Mar 6, 2017
The annual Twitter event returns with 64 mammal species ready to fight to the virtual death for your entertainment and education.
Read MoreMar 22, 2016
At a regional meeting in the southeastern United States, bug experts revealed new research in taxonomy, invasion biology, disease ecology, and microbiomics.
Read MoreOct 21, 2015
A hotly contested megadam threatens an incubator for evolutionary diversity in Brazil.
Read MoreOct 14, 2015
The history of the Belo Monte dam is fraught with controversy and legal battles, dating back to 1979.
Read MoreOct 10, 2015
[VIDEO] Determining whether your food is safe to eat could soon be as simple as activating an app and
pointing your mobile phone at the meal on your plate. In the latest in our series of Google Hangouts with Sigma Xi Distinguished Lecturers, Omowunmi Sadik discusses biosensors—what they are, how they work, and how they can help us determine whether our food contains unsafe levels of pathogens. Along the way, Dr. Sadik also talks about electrochemical "fingerprints," nanotechnology ethics, regulatory processes, and the patenting process, as well as her early years of studying science in Lagos, Nigeria.
Read MoreSep 17, 2015
While it is laudable to have focused and measurable goals for such a far-reaching federal strategy, in terms of lands and agencies implicated, the three goals of the White House pollinator plan are surprisingly limited in scope.
Read MoreAug 16, 2015
Researchers in the regenerative medicine field are now amplifying their efforts with 3D-printing technology, which can now use organic materials to create scaffolds that cells need to grow into their final forms.
Read MoreAug 6, 2015
Finding a dead body within a suspected area is challenging, and new tools can help forensics teams cast a wider net.
Read MoreJun 16, 2015
As an insect ecologist, the driving force behind my career choices is to conserve insects and biodiversity, but I often feel like those who sound the call to “Save the bees!” are missing the point. In honor of National Pollinator Week, I’d like to add some nuance that seems to be missing from the conversation so far, particularly with regard to pollinators and pesticides.
Read MoreJun 9, 2015
I predicted that any insect that flies at night must have a way of dealing with their fiercest nocturnal predators—bats. More recent findings by Akito Kawahara of the University of Florida and my former graduate student Jesse Barber of Boise State University confirm this prediction in two exciting ways.
Read MoreMay 29, 2015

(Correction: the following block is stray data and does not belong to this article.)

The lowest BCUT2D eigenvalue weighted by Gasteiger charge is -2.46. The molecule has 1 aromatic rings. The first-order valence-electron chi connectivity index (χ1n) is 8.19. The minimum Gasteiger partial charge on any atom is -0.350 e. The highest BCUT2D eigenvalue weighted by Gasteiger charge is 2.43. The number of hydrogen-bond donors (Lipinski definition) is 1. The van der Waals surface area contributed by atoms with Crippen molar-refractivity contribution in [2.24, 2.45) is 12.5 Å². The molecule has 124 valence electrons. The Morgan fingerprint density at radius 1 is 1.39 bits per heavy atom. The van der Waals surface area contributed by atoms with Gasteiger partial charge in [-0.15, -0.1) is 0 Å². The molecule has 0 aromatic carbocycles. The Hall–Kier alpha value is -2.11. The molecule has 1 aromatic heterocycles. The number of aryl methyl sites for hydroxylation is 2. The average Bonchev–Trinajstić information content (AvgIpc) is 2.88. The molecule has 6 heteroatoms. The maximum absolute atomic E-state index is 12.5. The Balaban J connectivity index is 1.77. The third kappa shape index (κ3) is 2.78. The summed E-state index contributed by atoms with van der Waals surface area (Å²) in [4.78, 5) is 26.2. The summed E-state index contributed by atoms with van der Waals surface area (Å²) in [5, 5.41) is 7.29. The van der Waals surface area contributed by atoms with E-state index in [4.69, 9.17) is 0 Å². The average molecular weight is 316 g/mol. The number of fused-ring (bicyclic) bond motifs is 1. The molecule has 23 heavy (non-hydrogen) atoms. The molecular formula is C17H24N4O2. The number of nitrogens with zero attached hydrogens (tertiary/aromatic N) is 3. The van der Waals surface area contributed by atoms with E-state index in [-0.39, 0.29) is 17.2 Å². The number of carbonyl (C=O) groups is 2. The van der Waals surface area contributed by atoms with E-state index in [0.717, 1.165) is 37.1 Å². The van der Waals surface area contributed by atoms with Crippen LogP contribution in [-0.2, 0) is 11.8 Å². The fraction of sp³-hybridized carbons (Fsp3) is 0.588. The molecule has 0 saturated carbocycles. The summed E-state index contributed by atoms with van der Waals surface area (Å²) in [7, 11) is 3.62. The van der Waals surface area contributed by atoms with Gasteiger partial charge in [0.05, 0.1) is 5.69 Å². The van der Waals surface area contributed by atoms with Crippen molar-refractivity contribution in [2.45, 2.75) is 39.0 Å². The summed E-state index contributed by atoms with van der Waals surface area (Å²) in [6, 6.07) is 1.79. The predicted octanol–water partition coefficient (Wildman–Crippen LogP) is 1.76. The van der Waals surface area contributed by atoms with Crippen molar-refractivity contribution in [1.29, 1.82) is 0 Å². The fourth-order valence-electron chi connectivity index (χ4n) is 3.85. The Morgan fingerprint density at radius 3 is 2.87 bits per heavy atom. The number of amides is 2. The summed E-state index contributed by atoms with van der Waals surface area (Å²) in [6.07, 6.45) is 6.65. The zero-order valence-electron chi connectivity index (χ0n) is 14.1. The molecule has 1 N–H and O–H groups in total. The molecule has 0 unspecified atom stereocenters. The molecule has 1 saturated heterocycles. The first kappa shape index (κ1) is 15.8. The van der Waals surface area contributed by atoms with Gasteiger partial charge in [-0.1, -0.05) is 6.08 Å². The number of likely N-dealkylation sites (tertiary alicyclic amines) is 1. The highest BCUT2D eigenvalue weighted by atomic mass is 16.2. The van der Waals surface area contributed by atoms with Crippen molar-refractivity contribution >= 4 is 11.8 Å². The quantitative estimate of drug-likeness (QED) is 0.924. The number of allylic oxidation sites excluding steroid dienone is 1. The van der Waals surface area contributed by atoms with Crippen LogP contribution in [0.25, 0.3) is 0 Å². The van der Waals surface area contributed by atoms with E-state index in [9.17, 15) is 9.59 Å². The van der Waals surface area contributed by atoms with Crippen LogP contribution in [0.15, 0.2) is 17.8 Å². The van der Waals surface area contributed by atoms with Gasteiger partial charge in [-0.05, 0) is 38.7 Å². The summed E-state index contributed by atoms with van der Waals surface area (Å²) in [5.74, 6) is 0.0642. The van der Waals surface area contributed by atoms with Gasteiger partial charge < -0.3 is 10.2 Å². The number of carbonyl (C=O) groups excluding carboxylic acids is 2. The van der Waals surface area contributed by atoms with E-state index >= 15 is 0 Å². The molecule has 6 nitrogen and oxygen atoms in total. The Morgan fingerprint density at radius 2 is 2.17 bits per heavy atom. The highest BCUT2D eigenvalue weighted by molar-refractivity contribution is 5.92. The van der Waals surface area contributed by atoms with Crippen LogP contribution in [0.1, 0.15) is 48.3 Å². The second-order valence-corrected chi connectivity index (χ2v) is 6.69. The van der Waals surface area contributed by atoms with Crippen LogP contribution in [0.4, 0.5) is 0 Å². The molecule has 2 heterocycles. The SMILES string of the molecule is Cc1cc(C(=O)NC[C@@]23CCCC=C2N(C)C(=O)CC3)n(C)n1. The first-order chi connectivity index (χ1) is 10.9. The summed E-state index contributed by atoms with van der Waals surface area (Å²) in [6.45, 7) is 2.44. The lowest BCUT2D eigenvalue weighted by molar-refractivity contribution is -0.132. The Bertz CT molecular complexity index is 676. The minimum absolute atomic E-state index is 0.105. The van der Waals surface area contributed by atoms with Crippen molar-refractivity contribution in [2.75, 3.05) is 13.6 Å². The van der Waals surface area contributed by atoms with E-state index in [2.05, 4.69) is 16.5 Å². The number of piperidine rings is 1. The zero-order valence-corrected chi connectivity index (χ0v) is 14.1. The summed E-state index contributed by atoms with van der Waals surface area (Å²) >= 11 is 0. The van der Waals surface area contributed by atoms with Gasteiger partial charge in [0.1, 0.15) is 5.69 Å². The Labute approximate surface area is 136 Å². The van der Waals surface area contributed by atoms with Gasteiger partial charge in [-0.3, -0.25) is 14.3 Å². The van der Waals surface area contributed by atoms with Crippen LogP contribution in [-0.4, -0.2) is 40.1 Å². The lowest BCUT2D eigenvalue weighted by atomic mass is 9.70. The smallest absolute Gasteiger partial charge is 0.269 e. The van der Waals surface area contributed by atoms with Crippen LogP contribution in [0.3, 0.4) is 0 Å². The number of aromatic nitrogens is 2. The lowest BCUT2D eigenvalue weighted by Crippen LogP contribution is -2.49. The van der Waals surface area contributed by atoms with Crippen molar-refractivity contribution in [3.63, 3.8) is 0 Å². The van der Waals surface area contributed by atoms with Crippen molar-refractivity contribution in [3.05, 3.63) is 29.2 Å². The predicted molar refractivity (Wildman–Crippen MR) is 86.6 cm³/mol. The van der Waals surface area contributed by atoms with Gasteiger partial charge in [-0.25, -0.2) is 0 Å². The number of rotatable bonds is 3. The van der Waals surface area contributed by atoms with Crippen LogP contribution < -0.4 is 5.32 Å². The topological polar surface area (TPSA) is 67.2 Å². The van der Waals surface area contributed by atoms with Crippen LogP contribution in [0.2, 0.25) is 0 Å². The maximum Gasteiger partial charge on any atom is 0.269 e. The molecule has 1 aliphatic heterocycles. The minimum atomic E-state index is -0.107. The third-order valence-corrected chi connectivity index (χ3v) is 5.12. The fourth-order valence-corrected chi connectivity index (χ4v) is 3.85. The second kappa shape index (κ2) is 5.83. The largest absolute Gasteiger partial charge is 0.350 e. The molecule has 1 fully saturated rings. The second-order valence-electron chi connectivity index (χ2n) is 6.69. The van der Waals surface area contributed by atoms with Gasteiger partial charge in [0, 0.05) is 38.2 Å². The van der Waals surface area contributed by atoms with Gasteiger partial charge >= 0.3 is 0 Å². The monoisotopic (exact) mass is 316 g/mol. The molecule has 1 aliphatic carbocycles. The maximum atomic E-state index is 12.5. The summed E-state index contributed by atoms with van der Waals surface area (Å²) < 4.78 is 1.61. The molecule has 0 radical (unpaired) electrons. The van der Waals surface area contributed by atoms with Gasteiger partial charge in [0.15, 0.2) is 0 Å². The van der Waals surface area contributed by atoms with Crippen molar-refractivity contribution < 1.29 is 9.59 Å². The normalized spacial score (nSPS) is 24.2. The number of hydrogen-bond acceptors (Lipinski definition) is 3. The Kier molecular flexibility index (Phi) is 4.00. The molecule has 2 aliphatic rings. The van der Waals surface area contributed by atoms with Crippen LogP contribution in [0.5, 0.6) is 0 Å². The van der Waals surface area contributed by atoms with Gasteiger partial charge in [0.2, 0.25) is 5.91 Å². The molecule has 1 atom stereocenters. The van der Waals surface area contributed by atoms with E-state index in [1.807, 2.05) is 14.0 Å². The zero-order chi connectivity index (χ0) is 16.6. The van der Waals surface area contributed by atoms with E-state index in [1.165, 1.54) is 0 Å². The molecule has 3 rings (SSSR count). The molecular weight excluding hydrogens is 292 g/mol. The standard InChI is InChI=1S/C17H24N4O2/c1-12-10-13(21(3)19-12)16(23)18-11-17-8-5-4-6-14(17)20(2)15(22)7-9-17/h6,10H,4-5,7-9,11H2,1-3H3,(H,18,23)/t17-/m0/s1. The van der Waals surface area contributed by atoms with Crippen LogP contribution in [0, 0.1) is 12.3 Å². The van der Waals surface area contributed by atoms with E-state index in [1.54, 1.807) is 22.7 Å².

The number-crunching power of large clinical trials can sometimes blur unique features that affect the outcome of treatment for a particular patient.
Read MoreMay 10, 2015
Your parents went halfsies on much of your biological material (for example, your chromosomes), but one of the most
important pieces of your cellular machinery came almost exclusively from your mom: mitochondria. Happy Mother's Day to your mom and your mitochondria!
Read MoreMay 2, 2015
To celebrate Independent Bookstore Day we couldn’t resist recommending some reads worth seeking out (or ordering from) your favorite independent bookstore. And as usual, our celebration here at Science Culture comes with a twist: We’re going all-indie today, focusing specifically on science, math, and tech books issued by independent publishers—truly the unsung (and occasionally unpaid) heroes of the book-producing world. Culled from a long and worthy list, here are six recommendations for the day.
Read MoreApr 22, 2015
It’s doubtful we would have Earth Day without Rachel Carson. Her pioneering 1962 book Silent Spring sparked the environmental movement and infused ecological ideas into mainstream thinking. So to recognize this date, I combed through the archives of American Scientist to get a sense of how scientists have discussed Carson and Silent Spring over time.
Read MoreApr 10, 2015
Tumor cells, like many lost souls, have vices that push them toward misbehavior. However, the vices tumor cells need are hard to shut down completely and systemically without harming innocent bystander cells. Surprisingly, researchers are finding that gene transcription can be abused by tumor cells that transcribe the wrong or broken genes.
Read MoreMar 24, 2015
For living in such a well-recognized center of biodiversity, it is surprising that so few scientists in Cameroon, where I’ve done fieldwork for a decade, and neighboring countries have been involved in the process of describing new species.